Monday, June 2, 2014

Riduckulous

May 2014

Ducks. They are ridiculous.
I've listed about six examples below, for your amusement.

We've figured out who's who when it comes to our ducks. Percy, the black one, is a drake. Leif, the fawn & white, is a hen. I'm sorry that this sounds like some horribly sexist joke, but it turns out you can sex Indian runner ducks by how vocal they are, or aren't. Females are noisy and talk all day long. Males barely whisper, if even that.

We'd wanted Percy to be a female because he would have started out laying black eggs that would have progressively lightened to white or light gray over his lifetime. Cool! But it wasn't meant to be. Leif is our female. She quacks all day. Most ducks actually don't "quack" though.

Having a {female} duck is like having someone with a strange abrupt laugh hanging out in your backyard ALL DAY:

"HEH! .......... HEH! ............ HWEH HWAH HWAH HWEH HWEH HWAH!..............HEH! "

I've worried the neighbors will get irritated, but our super nice neighbor to the south says she loves it because she grew up on a farm, so it's actually a peaceful noise, she says. The neighbors to the north said they haven't even noticed the noise. Well, that's good. I certainly can hear her. All day: "HEH!"

We have loved watching the ducks in their "pond", but I learned this week that ducks also enjoy running through the sprinkler. 



Every time I get the hose out to water the flowers, the ducks come over.

Ducks eat like the Cookie Monster.

When we feed the chickens out of our hands, they strut up to us, eye the food, eye us, eye the food and with quick precision they peck the exact piece of food they wanted.

The ducks? They cautiously waddle up to us, eye us for a long, awkward moment, and suddenly their head thrusts forward and their bill rapidly vibrates in the handful of food, sending it flying around them. It gets everywhere, most of it probably doesn't make it in their bills.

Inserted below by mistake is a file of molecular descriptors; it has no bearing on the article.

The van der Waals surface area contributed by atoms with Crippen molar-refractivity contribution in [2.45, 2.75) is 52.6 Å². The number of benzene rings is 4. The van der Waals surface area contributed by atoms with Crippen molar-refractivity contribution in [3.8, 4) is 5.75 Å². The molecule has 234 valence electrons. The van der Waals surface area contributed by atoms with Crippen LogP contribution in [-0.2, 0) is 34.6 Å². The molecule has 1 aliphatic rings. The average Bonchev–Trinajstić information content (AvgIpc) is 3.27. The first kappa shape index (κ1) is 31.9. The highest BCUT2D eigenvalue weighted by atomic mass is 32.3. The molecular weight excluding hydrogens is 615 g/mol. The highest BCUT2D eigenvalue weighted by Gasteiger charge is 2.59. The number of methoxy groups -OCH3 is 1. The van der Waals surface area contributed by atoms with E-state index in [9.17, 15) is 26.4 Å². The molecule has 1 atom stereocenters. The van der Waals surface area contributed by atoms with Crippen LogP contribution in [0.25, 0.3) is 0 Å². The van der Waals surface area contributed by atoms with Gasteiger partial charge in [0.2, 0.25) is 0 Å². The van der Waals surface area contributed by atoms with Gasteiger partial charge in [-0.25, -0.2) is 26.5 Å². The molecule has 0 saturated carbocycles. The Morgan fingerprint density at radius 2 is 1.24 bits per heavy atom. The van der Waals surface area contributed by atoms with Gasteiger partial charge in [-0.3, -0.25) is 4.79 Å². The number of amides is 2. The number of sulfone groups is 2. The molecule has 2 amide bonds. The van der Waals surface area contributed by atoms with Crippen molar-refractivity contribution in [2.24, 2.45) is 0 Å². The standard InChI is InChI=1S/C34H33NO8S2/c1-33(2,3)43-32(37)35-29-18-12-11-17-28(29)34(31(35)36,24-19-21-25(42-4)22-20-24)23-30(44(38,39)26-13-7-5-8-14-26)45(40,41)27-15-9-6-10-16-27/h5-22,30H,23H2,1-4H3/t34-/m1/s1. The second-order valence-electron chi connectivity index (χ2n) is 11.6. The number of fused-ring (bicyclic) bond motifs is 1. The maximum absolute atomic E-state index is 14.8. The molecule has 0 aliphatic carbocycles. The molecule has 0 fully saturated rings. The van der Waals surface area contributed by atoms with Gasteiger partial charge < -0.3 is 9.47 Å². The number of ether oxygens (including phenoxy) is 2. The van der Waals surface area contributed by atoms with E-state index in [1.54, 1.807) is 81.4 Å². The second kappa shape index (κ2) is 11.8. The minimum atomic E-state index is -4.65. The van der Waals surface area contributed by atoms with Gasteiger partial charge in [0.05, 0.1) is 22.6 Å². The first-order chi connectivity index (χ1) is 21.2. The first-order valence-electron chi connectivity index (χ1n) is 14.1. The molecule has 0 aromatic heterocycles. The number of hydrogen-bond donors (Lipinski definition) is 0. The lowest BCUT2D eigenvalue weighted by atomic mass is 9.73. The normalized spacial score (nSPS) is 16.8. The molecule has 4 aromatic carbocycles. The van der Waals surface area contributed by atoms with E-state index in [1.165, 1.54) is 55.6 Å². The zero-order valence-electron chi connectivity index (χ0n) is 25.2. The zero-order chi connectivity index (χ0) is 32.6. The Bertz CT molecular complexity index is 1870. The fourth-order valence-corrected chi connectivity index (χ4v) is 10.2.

Ducks can be rudely aloof. 

When the chickens are feeding, they approach the food politely, going around the feeder until they find an open space to move in between the other chickens. The ducks approach the feeder in a beeline. Chicken is in the way? No problem. The duck head pushes under chicken butt, the chicken ends up piggyback on the duck. The startled chicken almost falling over, wings flapping. Food starts flying as the duck starts eating, chicken looks bewildered, most likely thinking, "Well, I never! How rude!"

Ducks are so clumsy.

We knew the ducks were clumsy the day we got them, but moving them outside into the coop proved to be quite amusing. They had to learn how to use the ramp to get in and out of the coop. The chickens learned it pretty quickly, and they are able to flap their wings enough to achieve soft landings while getting down and elegant hops onto the ramp.

The ducks had a harder time learning to use the ramp. The first few days we'd have to put them in the coop by hand. Watching them come out in the morning was hilarious. Leif would take one step out onto the ramp, not watching where she was going and not understanding the ramp, her second step would be off the edge, she would fall head first into the dirt below...."HEH!"...then took off running.